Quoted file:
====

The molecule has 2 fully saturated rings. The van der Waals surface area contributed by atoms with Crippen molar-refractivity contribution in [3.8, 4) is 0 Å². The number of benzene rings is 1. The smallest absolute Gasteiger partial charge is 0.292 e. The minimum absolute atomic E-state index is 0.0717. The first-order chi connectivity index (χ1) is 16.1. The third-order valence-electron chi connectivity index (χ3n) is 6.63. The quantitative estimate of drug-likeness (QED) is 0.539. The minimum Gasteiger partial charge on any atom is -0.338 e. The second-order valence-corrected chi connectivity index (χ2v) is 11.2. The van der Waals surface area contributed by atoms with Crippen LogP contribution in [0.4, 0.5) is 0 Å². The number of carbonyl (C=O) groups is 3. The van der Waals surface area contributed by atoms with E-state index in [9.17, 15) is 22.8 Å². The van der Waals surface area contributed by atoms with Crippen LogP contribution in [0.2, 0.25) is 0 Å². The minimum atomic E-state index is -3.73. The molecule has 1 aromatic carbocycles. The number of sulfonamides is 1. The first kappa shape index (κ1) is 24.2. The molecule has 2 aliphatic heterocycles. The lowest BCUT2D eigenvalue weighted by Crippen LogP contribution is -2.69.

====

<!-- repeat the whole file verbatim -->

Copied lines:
The molecule has 2 fully saturated rings. The van der Waals surface area contributed by atoms with Crippen molar-refractivity contribution in [3.8, 4) is 0 Å². The number of benzene rings is 1. The smallest absolute Gasteiger partial charge is 0.292 e. The minimum absolute atomic E-state index is 0.0717. The first-order chi connectivity index (χ1) is 16.1. The third-order valence-electron chi connectivity index (χ3n) is 6.63. The quantitative estimate of drug-likeness (QED) is 0.539. The minimum Gasteiger partial charge on any atom is -0.338 e. The second-order valence-corrected chi connectivity index (χ2v) is 11.2. The van der Waals surface area contributed by atoms with Crippen LogP contribution in [0.4, 0.5) is 0 Å². The number of carbonyl (C=O) groups is 3. The van der Waals surface area contributed by atoms with E-state index in [9.17, 15) is 22.8 Å². The van der Waals surface area contributed by atoms with Crippen LogP contribution in [0.2, 0.25) is 0 Å². The minimum atomic E-state index is -3.73. The molecule has 1 aromatic carbocycles. The number of sulfonamides is 1. The first kappa shape index (κ1) is 24.2. The molecule has 2 aliphatic heterocycles. The lowest BCUT2D eigenvalue weighted by Crippen LogP contribution is -2.69.